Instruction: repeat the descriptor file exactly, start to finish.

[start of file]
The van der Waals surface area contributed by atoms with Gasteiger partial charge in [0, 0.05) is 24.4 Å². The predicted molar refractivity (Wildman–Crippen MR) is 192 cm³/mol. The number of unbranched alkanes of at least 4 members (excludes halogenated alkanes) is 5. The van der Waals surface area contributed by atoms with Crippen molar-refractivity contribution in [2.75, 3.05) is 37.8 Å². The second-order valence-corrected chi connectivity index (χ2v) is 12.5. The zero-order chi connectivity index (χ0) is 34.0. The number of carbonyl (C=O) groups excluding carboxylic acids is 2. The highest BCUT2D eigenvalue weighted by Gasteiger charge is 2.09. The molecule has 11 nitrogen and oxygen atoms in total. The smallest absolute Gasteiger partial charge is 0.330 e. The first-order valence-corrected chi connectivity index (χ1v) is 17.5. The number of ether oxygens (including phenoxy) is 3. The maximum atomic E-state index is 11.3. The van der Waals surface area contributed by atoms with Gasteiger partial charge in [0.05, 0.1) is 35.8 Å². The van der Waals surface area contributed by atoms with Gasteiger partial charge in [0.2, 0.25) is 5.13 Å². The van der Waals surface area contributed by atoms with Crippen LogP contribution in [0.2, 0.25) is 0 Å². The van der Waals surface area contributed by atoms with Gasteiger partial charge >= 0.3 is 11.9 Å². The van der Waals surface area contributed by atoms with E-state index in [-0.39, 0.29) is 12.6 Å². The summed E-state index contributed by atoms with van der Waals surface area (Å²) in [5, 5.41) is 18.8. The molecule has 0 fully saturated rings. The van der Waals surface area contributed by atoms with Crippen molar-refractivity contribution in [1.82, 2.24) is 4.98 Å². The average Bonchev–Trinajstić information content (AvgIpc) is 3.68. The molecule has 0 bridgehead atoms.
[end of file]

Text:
The van der Waals surface area contributed by atoms with Gasteiger partial charge in [0, 0.05) is 24.4 Å². The predicted molar refractivity (Wildman–Crippen MR) is 192 cm³/mol. The number of unbranched alkanes of at least 4 members (excludes halogenated alkanes) is 5. The van der Waals surface area contributed by atoms with Crippen molar-refractivity contribution in [2.75, 3.05) is 37.8 Å². The second-order valence-corrected chi connectivity index (χ2v) is 12.5. The zero-order chi connectivity index (χ0) is 34.0. The number of carbonyl (C=O) groups excluding carboxylic acids is 2. The highest BCUT2D eigenvalue weighted by Gasteiger charge is 2.09. The molecule has 11 nitrogen and oxygen atoms in total. The smallest absolute Gasteiger partial charge is 0.330 e. The first-order valence-corrected chi connectivity index (χ1v) is 17.5. The number of ether oxygens (including phenoxy) is 3. The maximum atomic E-state index is 11.3. The van der Waals surface area contributed by atoms with Gasteiger partial charge in [0.05, 0.1) is 35.8 Å². The van der Waals surface area contributed by atoms with Gasteiger partial charge in [0.2, 0.25) is 5.13 Å². The van der Waals surface area contributed by atoms with Crippen LogP contribution in [0.2, 0.25) is 0 Å². The van der Waals surface area contributed by atoms with Gasteiger partial charge >= 0.3 is 11.9 Å². The van der Waals surface area contributed by atoms with E-state index in [-0.39, 0.29) is 12.6 Å². The summed E-state index contributed by atoms with van der Waals surface area (Å²) in [5, 5.41) is 18.8. The molecule has 0 fully saturated rings. The van der Waals surface area contributed by atoms with Crippen molar-refractivity contribution in [1.82, 2.24) is 4.98 Å². The average Bonchev–Trinajstić information content (AvgIpc) is 3.68. The molecule has 0 bridgehead atoms.